I'm happy to come home again and eat something besides restaurant food. Burgers, fries, soda. It gets tiring. I have a hankering for some good ol' fashioned home cooking with vegetables and meat! But I didn't leave without getting my quota of cotton candy!! I love that stuff.
It's good to leave but just as good to come home again. I hope we can visit the park again in another year or two. It's such a great place for kids, but nearly as much fun for BIG kids too.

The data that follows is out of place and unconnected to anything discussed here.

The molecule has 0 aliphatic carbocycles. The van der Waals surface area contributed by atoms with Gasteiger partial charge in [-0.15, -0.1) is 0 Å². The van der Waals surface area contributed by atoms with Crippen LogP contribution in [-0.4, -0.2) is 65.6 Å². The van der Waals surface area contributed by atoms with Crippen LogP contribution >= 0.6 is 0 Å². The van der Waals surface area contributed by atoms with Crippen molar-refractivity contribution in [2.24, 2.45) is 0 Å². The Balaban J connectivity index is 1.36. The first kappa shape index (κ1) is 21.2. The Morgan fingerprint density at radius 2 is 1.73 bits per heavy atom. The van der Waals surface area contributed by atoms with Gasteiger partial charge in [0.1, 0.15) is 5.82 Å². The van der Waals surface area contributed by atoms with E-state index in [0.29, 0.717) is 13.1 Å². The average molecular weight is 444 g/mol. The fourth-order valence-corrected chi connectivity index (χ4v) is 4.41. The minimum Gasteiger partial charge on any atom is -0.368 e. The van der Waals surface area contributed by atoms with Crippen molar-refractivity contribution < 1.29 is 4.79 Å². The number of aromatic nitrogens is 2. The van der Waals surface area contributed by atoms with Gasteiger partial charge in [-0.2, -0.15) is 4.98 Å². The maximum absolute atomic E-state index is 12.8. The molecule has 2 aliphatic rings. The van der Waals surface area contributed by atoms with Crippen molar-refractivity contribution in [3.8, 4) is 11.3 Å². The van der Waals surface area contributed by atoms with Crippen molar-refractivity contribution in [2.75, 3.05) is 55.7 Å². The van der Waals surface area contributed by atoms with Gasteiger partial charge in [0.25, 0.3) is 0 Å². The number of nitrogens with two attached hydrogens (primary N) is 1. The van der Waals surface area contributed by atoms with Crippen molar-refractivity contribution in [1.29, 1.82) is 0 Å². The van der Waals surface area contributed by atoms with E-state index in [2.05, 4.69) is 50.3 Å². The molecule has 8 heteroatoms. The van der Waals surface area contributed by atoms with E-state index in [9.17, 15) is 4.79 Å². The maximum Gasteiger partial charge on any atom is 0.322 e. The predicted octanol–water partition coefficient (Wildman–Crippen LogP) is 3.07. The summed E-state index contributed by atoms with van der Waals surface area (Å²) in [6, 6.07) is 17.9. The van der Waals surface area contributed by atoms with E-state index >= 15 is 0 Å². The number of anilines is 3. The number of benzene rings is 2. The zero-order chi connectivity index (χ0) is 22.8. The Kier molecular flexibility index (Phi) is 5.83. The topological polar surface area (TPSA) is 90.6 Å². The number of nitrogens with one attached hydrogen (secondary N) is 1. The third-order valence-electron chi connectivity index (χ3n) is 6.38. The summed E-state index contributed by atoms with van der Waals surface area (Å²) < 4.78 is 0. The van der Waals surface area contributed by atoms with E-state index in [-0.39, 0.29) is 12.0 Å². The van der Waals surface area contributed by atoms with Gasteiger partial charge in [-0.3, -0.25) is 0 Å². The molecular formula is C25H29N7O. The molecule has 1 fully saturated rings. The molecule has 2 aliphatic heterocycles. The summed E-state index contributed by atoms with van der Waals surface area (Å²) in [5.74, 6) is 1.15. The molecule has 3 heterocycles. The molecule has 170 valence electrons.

Monday, January 5, 2009

Cuddling a new baby...

Today I met with an old friend who was blessed 10 weeks ago with her fourth baby. Fourth, you say? Seems, well, abundant. But hers is an interesting story.